I'm not sure how prevalent technical chart analysis was by individual investors & traders at the time, but no doubt the almost halving in price back then would have had some pointing to broken levels of support, Fibonacci ratios or their proprietary system which pointed to end of the bull market. Even Milton Friedman said that while unpredictable he anticipated Gold to trade in a range between $90 and $140 (this article when Gold was at $107, a month before the final low):

Milton Friedman on Gold in 1976
Little did those with a bearish outlook know that a rally was just about to take place which would add nearly 50% to the price of Gold in 7 months with a final parabolic climax not long after which took the price from $170 to $850 (5x) in 2 short years.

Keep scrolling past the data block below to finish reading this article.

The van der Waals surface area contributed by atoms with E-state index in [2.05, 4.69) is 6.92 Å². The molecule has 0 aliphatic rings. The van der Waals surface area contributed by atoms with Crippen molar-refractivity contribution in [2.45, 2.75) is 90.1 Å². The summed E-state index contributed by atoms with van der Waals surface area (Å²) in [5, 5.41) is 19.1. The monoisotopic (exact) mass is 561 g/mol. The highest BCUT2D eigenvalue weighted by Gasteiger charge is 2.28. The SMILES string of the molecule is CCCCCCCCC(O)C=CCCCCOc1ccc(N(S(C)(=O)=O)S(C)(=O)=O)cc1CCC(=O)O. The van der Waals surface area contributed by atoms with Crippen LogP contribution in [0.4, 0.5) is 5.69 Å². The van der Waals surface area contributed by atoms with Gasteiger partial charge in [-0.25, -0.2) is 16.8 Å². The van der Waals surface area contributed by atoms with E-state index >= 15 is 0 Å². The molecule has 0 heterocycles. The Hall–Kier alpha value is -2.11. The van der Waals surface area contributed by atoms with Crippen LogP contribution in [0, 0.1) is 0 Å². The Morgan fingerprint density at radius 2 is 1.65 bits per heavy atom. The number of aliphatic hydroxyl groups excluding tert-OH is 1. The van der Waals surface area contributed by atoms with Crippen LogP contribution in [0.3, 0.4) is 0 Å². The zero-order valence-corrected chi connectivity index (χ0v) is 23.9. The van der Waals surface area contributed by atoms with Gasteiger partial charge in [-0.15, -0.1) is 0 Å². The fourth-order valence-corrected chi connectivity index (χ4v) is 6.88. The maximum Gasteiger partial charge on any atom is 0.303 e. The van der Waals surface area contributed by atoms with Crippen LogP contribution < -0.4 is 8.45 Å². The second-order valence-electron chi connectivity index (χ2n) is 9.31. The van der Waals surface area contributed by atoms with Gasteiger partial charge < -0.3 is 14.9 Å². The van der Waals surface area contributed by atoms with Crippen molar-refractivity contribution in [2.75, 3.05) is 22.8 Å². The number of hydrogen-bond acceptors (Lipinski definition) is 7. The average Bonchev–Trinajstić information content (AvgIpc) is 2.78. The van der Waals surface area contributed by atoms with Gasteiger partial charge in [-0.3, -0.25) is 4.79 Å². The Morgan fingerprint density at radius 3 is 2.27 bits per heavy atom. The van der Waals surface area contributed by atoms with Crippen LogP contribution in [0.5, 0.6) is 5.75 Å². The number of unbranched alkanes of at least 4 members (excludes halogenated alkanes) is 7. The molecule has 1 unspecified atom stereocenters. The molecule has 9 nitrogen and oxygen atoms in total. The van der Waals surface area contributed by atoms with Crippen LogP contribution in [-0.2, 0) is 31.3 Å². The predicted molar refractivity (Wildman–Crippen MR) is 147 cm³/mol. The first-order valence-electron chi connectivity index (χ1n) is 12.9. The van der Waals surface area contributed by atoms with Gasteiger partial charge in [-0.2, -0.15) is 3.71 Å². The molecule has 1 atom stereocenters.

After peaking more recently in September 2011 at $1896.50 (as earlier, figures are all London AM Fix, intraday peak was $1920), the price dropped fast, followed by drifting sideways for around 15 months and has recently started falling again after piercing support at $1500.

Of course Gold's current correction may not have played it's course yet. To match the length of the midpoint correction in the 1970s bull market Gold would need to continue correcting for another 2-3 weeks. To match the 48% decline Gold would need to drop to around $985 (a highly unlikely scenario in my opinion).

As we saw in the 1970's price rout these lower prices are putting extreme pressure on the profitability of Gold mining companies (ABC News):
Gold miners in Western Australia are calling on the State Government to provide the sector with royalty relief until prices improve.